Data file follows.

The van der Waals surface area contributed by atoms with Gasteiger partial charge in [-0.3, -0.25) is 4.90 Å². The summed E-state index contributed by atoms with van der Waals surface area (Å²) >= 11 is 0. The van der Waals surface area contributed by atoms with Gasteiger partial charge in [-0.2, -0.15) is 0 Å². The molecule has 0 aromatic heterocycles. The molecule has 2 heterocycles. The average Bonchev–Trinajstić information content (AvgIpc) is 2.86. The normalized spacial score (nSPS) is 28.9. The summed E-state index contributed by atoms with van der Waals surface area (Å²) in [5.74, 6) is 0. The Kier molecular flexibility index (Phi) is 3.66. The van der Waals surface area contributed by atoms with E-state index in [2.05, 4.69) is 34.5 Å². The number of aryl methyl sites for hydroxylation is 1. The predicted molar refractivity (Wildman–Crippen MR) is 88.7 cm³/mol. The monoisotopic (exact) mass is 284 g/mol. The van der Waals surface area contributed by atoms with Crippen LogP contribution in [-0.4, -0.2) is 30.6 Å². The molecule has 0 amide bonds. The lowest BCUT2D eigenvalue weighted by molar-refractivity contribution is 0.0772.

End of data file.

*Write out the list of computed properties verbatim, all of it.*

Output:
The van der Waals surface area contributed by atoms with Gasteiger partial charge in [-0.3, -0.25) is 4.90 Å². The summed E-state index contributed by atoms with van der Waals surface area (Å²) >= 11 is 0. The van der Waals surface area contributed by atoms with Gasteiger partial charge in [-0.2, -0.15) is 0 Å². The molecule has 0 aromatic heterocycles. The molecule has 2 heterocycles. The average Bonchev–Trinajstić information content (AvgIpc) is 2.86. The normalized spacial score (nSPS) is 28.9. The summed E-state index contributed by atoms with van der Waals surface area (Å²) in [5.74, 6) is 0. The Kier molecular flexibility index (Phi) is 3.66. The van der Waals surface area contributed by atoms with E-state index in [2.05, 4.69) is 34.5 Å². The number of aryl methyl sites for hydroxylation is 1. The predicted molar refractivity (Wildman–Crippen MR) is 88.7 cm³/mol. The monoisotopic (exact) mass is 284 g/mol. The van der Waals surface area contributed by atoms with Crippen LogP contribution in [-0.4, -0.2) is 30.6 Å². The molecule has 0 amide bonds. The lowest BCUT2D eigenvalue weighted by molar-refractivity contribution is 0.0772.